Q&A With Terrell Davis Of Minty Bong Water

Terrell Davis in a black shirt throwing up peace signs
Terrell Davis

A CAREER IN RETAIL seemed the plan for the foreseeable future for local plant-lover and tea enthusiast Terrell Davis. But when a TikTok video he uploaded in the early days of the pandemic won him over 14,000 new followers in a single night, the chill content creator, who shows off his collection of colorful crystals and offers his viewers virtual hugs, got the bug to start his own tea-blending business. Now with nearly 2 million online fans, Davis stocks his in-home studio with bags of herbs and dried fruit instead of stocking the shelves at Costco (his previous job). And with a growing selection of clever mugs and groovy tea shirts to go with his rotating selection of blended teas, there’s no limit to what this creative entrepreneur might brew up next.

What inspired your love of tea?

When I was in third or fourth grade, my mother worked at Tea’s Me Cafe on 22nd Street. I would stop in and talk with the owner at the time, Wayne Ashford, who would do mini tastings for me where I could try different flavors. When the cafe would switch its teas for a new season, he would send samples home with my mom. This really sparked my love of tea. At home, Mom had some really nice Tazo tea containers, and we had a mortar and pestle, so we could experiment with grinding up fruits and spices, and adding them to the tea. But it was just something we did and enjoyed as a family.

And you eventually took your love of tea-blending online?

My first videos were more about my love of plants. I got that from my grandmother, but it skipped a generation with my mother. My grandmother always had tons of plants around, and when she moved from Florida to Indy, she gave me all of her plants. So when I first downloaded TikTok near the start of the pandemic, I was just making these really low-key, calm videos where I shared my love for plants. I made five or six of those. Then I started experimenting with teas and making personal cups for my roommate and me. And I filmed those and posted them. That’s when people really started taking notice of what I was doing.

What was the first TikTok that went viral?

It was a video where I made a mango-hibiscus tea. I think it got over 5.5 million views. Honestly, it’s still shocking. When you go to make those videos, you don’t really think they will blow up. But there was something about that video. It was tropical, and it was just around that time that people were looking forward to warmer weather. And mango and hibiscus just aren’t all that conventional for tea. I think it was also the fact that I was doing it all myself with a mortar and pestle. I don’t think that most people think you can blend your own tea at home to your own tastes. People just loved it.

Did you ever think you would turn this into a business?

Honestly, I would have been perfectly happy and content staying on in my job at Costco. There were just so many opportunities with the company. Then the direct comments came in saying I should start my own business, my own tea line. I kind of ignored it for a month or so. I told them I just got more joy from teaching about tea rather than selling it. Eventually, it was too hard to overlook the opportunity. So I created a line I call Mintea at the site mintybongwater.com. I’ve been going it alone with the teas for over a year now. Eventually, we added some merch to go along with the teas.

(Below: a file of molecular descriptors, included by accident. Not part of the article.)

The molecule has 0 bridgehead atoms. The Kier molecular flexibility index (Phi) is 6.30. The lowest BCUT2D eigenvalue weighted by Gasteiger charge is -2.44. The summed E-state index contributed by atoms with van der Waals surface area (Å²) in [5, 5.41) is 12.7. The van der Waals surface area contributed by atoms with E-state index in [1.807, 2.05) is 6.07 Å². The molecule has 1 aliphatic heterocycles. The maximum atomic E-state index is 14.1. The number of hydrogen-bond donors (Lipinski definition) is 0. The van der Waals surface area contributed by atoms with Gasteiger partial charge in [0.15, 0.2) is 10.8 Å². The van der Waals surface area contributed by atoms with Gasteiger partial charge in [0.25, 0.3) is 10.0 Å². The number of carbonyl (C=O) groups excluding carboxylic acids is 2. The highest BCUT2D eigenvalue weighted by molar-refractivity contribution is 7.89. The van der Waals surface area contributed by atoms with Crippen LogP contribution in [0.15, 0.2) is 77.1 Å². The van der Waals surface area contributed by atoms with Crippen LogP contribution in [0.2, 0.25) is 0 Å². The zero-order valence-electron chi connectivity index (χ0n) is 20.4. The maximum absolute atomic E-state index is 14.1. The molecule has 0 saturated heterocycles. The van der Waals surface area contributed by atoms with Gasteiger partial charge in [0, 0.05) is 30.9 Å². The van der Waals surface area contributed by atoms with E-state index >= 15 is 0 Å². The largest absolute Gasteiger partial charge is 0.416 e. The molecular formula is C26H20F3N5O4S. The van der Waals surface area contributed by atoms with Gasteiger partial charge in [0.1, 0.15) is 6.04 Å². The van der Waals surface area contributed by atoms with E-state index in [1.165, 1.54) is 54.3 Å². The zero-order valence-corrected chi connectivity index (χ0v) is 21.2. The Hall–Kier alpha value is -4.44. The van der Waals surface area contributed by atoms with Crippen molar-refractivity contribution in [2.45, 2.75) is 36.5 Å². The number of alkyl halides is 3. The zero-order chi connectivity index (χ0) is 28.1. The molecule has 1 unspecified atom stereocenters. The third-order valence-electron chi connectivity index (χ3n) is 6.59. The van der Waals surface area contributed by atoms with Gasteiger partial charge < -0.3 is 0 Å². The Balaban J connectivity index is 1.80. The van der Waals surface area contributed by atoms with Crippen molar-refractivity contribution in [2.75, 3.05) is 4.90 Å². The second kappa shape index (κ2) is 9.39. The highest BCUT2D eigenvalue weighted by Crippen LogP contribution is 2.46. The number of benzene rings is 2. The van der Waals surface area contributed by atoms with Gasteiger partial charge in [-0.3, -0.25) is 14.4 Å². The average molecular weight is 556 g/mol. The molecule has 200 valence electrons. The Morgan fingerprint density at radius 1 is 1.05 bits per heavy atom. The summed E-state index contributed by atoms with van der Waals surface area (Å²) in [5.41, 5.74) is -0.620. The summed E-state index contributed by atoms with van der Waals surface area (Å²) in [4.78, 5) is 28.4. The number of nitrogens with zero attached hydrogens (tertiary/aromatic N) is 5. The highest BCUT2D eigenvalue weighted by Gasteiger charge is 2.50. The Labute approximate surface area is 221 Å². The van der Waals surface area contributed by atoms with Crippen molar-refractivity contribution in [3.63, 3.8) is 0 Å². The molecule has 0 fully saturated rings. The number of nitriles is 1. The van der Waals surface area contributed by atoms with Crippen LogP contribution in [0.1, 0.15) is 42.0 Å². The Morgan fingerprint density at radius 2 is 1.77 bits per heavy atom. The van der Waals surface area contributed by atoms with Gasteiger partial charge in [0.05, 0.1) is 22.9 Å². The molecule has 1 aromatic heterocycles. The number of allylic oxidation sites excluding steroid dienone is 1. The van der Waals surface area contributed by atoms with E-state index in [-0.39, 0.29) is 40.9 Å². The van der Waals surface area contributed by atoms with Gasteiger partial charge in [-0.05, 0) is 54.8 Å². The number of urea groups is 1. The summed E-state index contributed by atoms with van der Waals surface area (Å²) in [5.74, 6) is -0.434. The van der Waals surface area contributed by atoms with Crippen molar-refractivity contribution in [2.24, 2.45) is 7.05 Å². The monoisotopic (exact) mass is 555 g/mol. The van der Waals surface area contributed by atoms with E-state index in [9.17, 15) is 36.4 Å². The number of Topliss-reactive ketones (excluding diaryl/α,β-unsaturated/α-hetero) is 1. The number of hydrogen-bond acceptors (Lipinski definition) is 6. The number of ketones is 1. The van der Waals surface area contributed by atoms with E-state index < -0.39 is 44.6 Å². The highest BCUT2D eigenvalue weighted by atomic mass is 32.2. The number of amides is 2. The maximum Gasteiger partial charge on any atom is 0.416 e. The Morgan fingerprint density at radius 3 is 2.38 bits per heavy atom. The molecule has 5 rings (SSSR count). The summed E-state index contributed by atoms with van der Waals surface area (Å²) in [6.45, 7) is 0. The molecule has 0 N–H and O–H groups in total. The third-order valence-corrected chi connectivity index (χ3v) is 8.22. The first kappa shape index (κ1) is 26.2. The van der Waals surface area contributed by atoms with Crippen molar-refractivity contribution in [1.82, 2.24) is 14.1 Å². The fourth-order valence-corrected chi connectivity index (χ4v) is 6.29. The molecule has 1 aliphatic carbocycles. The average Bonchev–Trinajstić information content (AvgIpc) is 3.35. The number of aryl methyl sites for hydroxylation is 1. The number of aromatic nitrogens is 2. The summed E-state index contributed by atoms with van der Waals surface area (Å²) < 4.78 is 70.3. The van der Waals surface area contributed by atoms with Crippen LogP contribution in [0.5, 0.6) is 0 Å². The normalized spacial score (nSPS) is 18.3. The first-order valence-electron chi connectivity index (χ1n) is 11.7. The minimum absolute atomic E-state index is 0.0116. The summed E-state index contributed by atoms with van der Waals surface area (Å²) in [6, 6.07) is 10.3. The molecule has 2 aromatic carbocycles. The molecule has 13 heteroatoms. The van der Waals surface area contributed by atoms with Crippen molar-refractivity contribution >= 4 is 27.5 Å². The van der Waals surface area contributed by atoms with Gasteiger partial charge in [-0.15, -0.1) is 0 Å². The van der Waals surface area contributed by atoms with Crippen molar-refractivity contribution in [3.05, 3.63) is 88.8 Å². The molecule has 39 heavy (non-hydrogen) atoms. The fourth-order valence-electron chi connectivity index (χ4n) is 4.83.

What were some of the biggest challenges of running your own online tea shop?

It took a lot of research and time at first, maybe like three or four months. I had to figure out how to make the tea blends shelf-stable and figure out recipes and formulas that were consistent and that appealed to a broad spectrum of people. I was lucky to have a finished basement at home. I was able to convert a wet bar into a studio where I can create the recipes and make the tea blends. Right now, I’m still only able to do 480 units every time I drop a batch of tea. I always have five flavors, and I usually have the mango-hibiscus available. Eventually, I’d love to go wholesale and get my teas in big-box stores like Target. But I wouldn’t want it to get so big that I couldn’t ensure the great quality my customers expect.

What do you owe to the growing popularity of tea in the U.S.?

It could be that coffee has just been the reigning champion for so long, and people are ready for something new. I think many people since the pandemic and even before have been tapping into their spiritual roots, and tea definitely taps into a person’s inner spirit. People are getting a bit more intentional in their daily lives and a little more alternative. Some people are looking to herbs as alternative medicine sources, and teas definitely have a variety of health benefits. I get a lot of questions about what teas are good for treating certain symptoms. Of course, I’m not a doctor, but I know that teas can help with migraines, weight loss, and getting a good night’s sleep. For me, I just think tea is very zen, and it’s made me a lot more chill and relaxed. Especially when I make and drink tea at home, it becomes part of my whole meditative process. There are so many great sights and sounds from tea-making, so it definitely stimulates some ASMR (autonomous sensory meridian response). I think most people find it very soothing.

What’s your desert-island tea?

That’s a tough one. But I think it would have to be a good peach iced tea, preferably with South African honeybush and white peaches as the base. South African honeybush is loaded with antioxidants, and it’s so refreshing with white peaches added.